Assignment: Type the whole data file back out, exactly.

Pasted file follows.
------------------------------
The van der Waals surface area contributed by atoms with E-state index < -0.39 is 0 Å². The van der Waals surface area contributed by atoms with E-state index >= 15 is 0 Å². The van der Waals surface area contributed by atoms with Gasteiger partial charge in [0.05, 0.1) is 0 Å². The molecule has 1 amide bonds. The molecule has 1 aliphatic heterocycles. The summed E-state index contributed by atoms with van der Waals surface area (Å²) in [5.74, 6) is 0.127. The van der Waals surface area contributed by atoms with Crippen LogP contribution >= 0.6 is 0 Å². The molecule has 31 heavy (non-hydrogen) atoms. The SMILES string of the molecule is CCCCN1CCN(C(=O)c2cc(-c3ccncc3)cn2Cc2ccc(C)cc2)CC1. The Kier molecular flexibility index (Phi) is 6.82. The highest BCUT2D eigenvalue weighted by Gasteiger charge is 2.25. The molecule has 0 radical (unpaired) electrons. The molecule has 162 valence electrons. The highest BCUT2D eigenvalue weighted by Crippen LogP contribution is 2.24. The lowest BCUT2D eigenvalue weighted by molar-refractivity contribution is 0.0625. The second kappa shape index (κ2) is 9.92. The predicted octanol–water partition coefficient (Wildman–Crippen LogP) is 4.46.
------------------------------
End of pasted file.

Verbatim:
The van der Waals surface area contributed by atoms with E-state index < -0.39 is 0 Å². The van der Waals surface area contributed by atoms with E-state index >= 15 is 0 Å². The van der Waals surface area contributed by atoms with Gasteiger partial charge in [0.05, 0.1) is 0 Å². The molecule has 1 amide bonds. The molecule has 1 aliphatic heterocycles. The summed E-state index contributed by atoms with van der Waals surface area (Å²) in [5.74, 6) is 0.127. The van der Waals surface area contributed by atoms with Crippen LogP contribution >= 0.6 is 0 Å². The molecule has 31 heavy (non-hydrogen) atoms. The SMILES string of the molecule is CCCCN1CCN(C(=O)c2cc(-c3ccncc3)cn2Cc2ccc(C)cc2)CC1. The Kier molecular flexibility index (Phi) is 6.82. The highest BCUT2D eigenvalue weighted by Gasteiger charge is 2.25. The molecule has 0 radical (unpaired) electrons. The molecule has 162 valence electrons. The highest BCUT2D eigenvalue weighted by Crippen LogP contribution is 2.24. The lowest BCUT2D eigenvalue weighted by molar-refractivity contribution is 0.0625. The second kappa shape index (κ2) is 9.92. The predicted octanol–water partition coefficient (Wildman–Crippen LogP) is 4.46.